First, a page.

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Teaching and Support

Teaching and learning for the core courses will take place in the form of lectures and small group teaching with classes typically no larger than 20. Lingnan University provides a friendly and intellectually stimulating teaching and learning environment in which class discussions, group work and independent learning are encouraged for enhancing student learning. Audio-visual materials and virtual learning management systems are routinely used to facilitate students' seminar preparation and revision. Lingnan University attracts a diverse student body meaning that students will be able to meet and interact with international students, as well as leading scholars and practitioners in the field of comparative and international social policy.


A range of assignments will be used to monitor and evaluate students' achievement of learning outcomes. Continuous assessment may include written assignments, individual projects, group projects, portfolios, field notes and in-class presentations. Formal examinations take a variety of forms, such as long essay-type questions, problem-solving questions and case analysis. Assessment rubrics are used throughout to clearly communicate expectations and measure the achievement of learning outcomes. By the beginning of the Spring Term students on the IMCSP program will be asked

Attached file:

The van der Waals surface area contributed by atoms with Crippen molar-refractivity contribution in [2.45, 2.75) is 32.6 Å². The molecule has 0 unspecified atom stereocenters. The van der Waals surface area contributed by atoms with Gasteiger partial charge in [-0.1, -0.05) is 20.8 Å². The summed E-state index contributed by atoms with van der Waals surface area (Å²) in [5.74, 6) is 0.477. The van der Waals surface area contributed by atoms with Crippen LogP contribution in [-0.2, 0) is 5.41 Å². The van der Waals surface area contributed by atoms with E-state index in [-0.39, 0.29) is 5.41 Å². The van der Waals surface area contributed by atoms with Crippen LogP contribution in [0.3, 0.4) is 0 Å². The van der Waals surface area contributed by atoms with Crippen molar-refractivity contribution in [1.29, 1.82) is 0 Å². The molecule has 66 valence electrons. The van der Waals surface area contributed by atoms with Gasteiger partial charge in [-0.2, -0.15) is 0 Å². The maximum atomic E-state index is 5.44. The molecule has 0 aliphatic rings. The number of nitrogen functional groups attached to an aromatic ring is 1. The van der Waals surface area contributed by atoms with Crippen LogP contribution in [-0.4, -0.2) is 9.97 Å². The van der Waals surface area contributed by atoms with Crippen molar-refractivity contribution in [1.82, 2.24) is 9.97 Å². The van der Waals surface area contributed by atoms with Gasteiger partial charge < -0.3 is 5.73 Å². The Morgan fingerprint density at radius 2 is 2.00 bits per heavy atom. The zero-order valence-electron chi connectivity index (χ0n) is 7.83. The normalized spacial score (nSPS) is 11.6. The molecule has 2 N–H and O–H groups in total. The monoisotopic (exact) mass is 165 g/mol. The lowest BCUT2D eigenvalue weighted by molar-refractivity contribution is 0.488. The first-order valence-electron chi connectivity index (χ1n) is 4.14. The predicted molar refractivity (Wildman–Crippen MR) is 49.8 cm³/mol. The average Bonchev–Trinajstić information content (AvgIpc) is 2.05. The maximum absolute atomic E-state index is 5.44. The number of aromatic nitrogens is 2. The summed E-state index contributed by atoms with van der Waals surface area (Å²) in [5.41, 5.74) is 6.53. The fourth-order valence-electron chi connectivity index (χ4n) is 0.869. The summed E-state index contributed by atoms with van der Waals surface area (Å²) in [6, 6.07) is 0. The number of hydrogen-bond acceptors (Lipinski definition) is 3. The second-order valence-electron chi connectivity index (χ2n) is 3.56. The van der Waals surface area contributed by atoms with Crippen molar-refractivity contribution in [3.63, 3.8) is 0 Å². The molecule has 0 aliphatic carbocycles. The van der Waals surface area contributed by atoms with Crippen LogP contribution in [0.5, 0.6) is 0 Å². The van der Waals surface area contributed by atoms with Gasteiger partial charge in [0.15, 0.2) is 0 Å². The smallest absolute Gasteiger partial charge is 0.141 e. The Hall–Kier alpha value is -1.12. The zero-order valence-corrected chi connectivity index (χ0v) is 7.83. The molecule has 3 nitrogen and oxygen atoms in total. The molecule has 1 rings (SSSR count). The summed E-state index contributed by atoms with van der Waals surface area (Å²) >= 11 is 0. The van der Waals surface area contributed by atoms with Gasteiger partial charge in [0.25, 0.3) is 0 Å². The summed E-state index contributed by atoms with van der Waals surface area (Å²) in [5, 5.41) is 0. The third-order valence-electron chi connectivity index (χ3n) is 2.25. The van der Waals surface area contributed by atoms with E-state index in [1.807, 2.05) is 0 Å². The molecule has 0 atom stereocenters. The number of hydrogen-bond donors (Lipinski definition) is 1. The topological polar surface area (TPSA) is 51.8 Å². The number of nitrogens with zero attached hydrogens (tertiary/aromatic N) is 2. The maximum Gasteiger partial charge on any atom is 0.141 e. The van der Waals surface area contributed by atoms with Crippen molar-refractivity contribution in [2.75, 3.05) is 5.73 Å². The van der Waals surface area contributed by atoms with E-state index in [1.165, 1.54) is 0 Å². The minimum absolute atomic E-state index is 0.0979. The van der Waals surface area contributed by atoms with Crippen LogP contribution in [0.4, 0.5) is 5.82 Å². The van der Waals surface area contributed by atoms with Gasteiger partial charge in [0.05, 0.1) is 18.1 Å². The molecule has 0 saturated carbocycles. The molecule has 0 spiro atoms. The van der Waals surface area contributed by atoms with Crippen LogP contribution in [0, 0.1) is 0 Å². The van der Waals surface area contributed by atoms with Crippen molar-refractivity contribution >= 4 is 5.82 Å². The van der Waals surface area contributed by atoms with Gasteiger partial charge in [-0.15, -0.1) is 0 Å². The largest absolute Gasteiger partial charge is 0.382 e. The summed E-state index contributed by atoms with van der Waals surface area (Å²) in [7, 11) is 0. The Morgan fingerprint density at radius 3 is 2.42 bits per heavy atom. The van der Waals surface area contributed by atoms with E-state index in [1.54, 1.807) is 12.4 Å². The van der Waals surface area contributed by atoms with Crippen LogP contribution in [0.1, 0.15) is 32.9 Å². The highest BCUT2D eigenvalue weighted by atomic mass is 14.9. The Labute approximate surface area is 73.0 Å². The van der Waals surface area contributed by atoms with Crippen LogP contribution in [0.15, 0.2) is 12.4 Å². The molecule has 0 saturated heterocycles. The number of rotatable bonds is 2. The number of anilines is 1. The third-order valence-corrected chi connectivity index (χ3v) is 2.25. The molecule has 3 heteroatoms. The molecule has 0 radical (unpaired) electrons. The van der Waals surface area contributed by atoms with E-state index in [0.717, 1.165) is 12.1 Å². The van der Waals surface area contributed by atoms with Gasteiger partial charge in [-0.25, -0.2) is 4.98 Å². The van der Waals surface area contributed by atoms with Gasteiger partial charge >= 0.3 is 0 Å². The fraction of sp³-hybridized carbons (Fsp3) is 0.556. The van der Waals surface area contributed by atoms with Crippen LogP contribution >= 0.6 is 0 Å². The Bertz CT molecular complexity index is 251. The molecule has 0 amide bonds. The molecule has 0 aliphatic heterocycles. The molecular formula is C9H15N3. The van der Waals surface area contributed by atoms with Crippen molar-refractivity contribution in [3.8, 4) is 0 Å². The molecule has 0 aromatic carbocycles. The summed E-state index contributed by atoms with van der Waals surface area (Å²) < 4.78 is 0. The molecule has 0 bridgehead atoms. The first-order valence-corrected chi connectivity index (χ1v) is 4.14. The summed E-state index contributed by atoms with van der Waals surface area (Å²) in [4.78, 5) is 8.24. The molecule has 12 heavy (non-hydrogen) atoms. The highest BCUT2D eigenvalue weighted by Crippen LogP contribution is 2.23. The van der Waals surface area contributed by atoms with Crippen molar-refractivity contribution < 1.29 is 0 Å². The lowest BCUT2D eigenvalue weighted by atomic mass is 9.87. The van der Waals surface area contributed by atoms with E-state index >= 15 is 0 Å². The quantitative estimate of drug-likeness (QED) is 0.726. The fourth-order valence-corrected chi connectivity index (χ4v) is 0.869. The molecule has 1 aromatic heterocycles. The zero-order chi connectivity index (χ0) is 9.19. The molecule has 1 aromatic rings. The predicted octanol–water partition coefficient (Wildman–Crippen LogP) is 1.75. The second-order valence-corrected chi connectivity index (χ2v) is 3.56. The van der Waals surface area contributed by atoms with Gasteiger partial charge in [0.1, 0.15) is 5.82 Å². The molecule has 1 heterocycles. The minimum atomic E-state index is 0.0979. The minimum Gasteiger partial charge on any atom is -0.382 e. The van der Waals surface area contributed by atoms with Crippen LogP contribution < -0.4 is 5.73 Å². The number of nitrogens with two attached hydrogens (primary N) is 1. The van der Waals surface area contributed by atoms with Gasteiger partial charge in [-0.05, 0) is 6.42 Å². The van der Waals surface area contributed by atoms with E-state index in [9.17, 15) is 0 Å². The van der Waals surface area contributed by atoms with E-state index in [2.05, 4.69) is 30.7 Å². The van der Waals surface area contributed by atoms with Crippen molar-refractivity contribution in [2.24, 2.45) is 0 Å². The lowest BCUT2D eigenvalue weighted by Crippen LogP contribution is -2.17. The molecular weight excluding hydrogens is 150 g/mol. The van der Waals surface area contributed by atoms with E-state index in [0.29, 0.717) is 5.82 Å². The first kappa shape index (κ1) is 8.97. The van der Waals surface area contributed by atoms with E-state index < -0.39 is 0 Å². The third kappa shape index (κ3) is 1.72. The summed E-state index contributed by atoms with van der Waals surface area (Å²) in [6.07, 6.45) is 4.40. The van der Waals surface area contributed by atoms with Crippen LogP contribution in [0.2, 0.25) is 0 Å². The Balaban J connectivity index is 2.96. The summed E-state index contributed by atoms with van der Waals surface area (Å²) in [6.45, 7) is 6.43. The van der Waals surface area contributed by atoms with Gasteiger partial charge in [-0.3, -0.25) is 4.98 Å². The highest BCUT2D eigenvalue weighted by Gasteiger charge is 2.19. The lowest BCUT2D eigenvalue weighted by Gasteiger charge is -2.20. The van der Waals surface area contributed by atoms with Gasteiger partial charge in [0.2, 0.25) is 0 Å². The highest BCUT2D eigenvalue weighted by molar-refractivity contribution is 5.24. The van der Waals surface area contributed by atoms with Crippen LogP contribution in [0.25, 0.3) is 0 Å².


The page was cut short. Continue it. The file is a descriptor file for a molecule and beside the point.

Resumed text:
Towards the end of the Spring term students will be asked to finalize their ideas for a Comparative Social Policy Research Project of their own choice. This is an individually supervised and executed research project where students will demonstrate their knowledge, skills and analytical abilities in the area of comparative social policy. Once all coursework is completed, students work full-time on their Comparative Social Policy Research Project resulting in a final report of normally around 8,000 to 10,000 words. Due the individual nature of students' research interests the topics studied vary considerably, but projects may ask, for example:

  • How is people's experience of poverty and material deprivation affected by existing social policies across Asia-Pacific countries?
  • Is the public support for pensioners in Hong Kong adequate and are there any broader lessons for other Greater Chinese cases?
  • What is the international evidence on government attempts to increase health care coverage in low-income countries?
  • How do different higher education policies influence young people's transition into adulthood?
  • What are the factors impacting the work-life balance of families with children in different national and international contexts?
  • What is the international evidence on conditional cash transfers in Latin America, South Asian and African countries - Do they work?
  • What are the key similarities and differences in social policy related NGO's operating in different parts of the world?
  • How does policy transfer 'happen' at the supranational level?